Regardless, a healthy understanding of the situation was established. My grandfather’s notes, letters and guidance have stood the test of time. The events he anticipated, occurred as expected, especially those that followed immediately after his passing. However, all of his eggs were not placed in one basket. Reading through his archives, I feel at times overwhelmed by his attention to detail and the complexity of various issues he disseminated, and sometimes eviscerated, the same way he would take apart a hen (for a chicken curry) in the backyard with his butcher knife. There was a cold calculus to it. I stood there at his side one afternoon, watching him sharpen that blade and wield it effortlessly—the chicken had no idea, it was alive one moment and dead the next, with no time to consider its next breath. He raised hens primarily for the eggs, and on the special occasion for family dinners. The rooster, a giant leghorn, made a racket every daybreak. One morning, I awoke to a razor’s edge of sunlight in the eastern sky, I turned over and went back to sleep, but not before seeing a small lizard crawling across the ceiling. By this time I was getting used to them—if only. I was just too tired to care.

The following days were relaxed, everything that needed to be discussed was discussed, no stone unturned. My grandfather put everything into writing, as if to provide an affidavit for future reference. The inner workings of the familial network now lay bare for consideration. And like a jigsaw, the pieces fit perfectly. I observed him intently in that time attempting to gauge him, if only to understand him better. There was that underlying sadness in him that was evident in my grandmother—a tremendous sense of restrained grief. Being a pastor, the burden of bearing a moral conscience was ever apparent in that grief. The application of that conscience in every aspect of life comes at a great cost, and can be profoundly unpopular and lonely. But, he persisted, rather they persisted. And succeeded. After we left he wrote that they had both wept for a week, as if afflicted with a death in the family. Every parting was a return to that grief. It was always there and they were both slowly dying from it.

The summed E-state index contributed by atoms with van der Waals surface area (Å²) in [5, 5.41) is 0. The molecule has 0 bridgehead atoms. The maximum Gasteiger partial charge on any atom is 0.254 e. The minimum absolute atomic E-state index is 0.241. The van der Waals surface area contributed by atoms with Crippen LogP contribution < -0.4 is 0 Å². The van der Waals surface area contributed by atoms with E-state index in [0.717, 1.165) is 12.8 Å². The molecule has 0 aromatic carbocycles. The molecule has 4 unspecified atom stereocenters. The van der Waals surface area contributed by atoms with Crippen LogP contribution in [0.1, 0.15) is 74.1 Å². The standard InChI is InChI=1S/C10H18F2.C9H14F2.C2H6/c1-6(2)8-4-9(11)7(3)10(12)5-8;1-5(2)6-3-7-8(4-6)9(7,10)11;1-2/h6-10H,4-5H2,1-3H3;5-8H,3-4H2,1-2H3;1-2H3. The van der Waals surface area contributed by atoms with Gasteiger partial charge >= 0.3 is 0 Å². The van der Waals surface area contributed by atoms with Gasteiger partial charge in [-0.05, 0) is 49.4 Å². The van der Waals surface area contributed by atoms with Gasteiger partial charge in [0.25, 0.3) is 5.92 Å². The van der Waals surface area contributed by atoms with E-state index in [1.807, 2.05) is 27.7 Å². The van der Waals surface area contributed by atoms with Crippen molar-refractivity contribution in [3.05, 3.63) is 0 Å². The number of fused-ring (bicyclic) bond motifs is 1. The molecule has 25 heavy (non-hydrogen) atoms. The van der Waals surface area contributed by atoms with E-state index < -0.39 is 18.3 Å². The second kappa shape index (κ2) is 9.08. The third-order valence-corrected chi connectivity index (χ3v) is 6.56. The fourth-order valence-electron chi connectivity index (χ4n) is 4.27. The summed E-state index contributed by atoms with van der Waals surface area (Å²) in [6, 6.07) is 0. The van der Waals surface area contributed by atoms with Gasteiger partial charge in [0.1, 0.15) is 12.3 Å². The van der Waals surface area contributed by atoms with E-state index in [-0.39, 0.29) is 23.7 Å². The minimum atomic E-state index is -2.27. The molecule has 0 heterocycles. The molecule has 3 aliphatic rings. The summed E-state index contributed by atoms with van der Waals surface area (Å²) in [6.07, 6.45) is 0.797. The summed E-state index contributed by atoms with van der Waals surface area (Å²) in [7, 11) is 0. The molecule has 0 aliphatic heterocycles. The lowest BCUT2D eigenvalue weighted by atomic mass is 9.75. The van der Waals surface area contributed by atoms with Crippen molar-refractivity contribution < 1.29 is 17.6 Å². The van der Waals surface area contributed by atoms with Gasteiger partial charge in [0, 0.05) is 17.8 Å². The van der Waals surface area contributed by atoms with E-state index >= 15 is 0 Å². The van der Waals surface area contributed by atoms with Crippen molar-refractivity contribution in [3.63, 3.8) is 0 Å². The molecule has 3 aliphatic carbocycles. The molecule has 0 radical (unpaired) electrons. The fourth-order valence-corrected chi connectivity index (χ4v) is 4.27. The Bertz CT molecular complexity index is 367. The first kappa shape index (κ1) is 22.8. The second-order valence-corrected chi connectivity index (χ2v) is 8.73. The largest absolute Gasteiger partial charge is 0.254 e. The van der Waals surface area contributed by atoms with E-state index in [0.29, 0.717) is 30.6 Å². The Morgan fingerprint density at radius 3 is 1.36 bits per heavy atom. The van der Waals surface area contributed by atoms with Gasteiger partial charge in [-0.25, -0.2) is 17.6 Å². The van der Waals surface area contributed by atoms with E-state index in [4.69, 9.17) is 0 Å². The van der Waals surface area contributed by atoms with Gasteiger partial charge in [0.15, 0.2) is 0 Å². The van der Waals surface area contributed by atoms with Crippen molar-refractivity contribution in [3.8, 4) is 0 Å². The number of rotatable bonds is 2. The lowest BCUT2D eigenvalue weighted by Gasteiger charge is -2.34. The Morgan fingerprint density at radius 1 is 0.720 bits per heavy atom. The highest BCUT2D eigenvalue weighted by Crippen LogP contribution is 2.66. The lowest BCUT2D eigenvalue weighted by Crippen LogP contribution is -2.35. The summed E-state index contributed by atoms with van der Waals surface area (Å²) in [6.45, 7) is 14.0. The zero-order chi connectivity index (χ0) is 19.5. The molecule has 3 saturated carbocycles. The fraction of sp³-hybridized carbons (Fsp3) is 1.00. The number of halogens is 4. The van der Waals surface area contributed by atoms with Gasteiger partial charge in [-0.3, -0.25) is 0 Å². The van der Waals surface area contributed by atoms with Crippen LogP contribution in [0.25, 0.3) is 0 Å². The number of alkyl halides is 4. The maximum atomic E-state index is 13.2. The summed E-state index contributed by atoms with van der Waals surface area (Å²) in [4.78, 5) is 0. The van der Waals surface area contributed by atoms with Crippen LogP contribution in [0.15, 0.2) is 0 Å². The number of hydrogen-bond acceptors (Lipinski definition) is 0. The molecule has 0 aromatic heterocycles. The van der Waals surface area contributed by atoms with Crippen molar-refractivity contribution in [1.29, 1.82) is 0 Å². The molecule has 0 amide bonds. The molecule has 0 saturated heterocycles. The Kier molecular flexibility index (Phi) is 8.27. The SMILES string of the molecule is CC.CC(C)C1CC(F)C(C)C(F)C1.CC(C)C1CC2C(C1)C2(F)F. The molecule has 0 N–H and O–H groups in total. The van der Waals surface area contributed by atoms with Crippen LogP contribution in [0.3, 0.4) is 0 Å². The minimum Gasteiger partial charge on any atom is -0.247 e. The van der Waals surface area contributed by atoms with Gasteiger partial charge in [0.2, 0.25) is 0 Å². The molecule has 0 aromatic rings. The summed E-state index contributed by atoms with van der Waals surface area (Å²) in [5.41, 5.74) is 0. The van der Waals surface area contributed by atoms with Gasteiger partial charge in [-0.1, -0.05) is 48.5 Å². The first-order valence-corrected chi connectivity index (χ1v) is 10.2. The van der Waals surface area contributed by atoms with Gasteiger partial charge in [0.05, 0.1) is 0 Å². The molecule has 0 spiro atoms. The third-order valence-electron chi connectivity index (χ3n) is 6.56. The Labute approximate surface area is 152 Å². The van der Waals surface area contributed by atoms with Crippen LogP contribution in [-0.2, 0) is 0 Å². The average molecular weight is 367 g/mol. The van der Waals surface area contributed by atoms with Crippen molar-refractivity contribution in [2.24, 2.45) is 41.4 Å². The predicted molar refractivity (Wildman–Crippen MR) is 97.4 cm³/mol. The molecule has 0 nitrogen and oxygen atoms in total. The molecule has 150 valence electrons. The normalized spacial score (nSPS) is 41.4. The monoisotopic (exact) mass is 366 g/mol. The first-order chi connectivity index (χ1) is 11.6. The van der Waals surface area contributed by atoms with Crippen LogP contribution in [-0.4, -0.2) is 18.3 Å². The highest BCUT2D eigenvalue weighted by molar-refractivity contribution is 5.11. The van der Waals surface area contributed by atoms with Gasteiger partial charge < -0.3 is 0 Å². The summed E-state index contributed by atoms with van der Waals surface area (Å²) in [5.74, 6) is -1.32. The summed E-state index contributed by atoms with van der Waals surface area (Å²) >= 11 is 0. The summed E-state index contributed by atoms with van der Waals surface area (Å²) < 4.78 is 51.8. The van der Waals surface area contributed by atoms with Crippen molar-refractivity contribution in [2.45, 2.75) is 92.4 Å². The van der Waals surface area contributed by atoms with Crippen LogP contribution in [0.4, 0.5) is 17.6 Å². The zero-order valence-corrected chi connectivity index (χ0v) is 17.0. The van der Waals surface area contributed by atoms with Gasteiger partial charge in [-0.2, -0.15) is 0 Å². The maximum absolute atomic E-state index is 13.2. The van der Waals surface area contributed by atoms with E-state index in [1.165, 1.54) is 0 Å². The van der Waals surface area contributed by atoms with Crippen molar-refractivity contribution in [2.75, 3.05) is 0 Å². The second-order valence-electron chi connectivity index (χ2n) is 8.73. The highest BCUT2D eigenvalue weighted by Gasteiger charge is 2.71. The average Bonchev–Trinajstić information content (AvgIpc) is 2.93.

At the train station with our luggage loaded, we stood on the platform, waiting for the last call—it was then that they broke, and the tears flowed. We all wept, a pain my nine year old self had never experienced before. My grandfather held my mother’s hand through the window of the train and told her that he was afraid he’d never see her again. My mother begged him not to say those words, but he persisted and offered some sage parental advice. There are some dreams that are not meant to be—but that doesn’t diminish the value behind the aspiration. The good conscience behind every endeavor make the measure of the dreamer. My grandparents and my mother were dreamers—a family within a family—at home in each other’s company. They lived, loved and are loved, and will be forever.

Posted by: Anil Anandaraju

Thursday, November 30, 2017

Travellers

November 30, 1974

Posted by: Suhasini

Tuesday, September 19, 2017

"A Lovely Work of Art"

Susee Mable, age 18 (Andhra Pradesh, 1959) 
© Anandaraju Family Archives

 You're so like the lady with the mystic smile
Is it only 'cause you're lonely they have blamed you?
For that Mona Lisa strangeness in your smile?
—Mona Lisa by Jay Livingston, Ray Evans

(as performed by Nat King Cole one of my mother's favourite singers)

Posted by: Suhasini 

Daughter




Pastor M. Benjamin, Victoriamma (Veeramma),
Susee Mable, Anil and Suha. Three generations of love.
Photos: © Anandaraju Family Archives
(Bhimavaram, 1973)

Posted by: Suhasini

Monday, August 14, 2017

Susee Mable in Jinnur

Susee Mable (right) with Mrs. Lazar
at Jinnur Maternity Centre (1971)
© Anandaraju Family Archives
Posted by: Suhasini

Wednesday, August 02, 2017

Forty-Six Years Ago

August 2, 1971
Lutheran Transfiguration Church
Bhimavaram, Andhra Pradesh, India
Signing Marriage Register
Signing Marriage Register
Photos: © Anandaraju Family Archives



See more pics here.

Posted by: Suhasini

Saturday, May 20, 2017

Happy Birthday Mom



Photos: © Anandaraju Family Archives


Happy Birthday darling Mummy. You were an absolute delight.
You're in our hearts forever. 💗

Posted by: Suhasini

Sunday, May 14, 2017

Happy Mother's Day

© Anandaraju Family Archives


"I miss you.
I miss your voice.
I miss your smile.
I miss your smell.
I miss your hug.
I miss your jokes.
I miss how you
made me feel.
I miss your
everything."—Anonymous

Posted by: Suhasini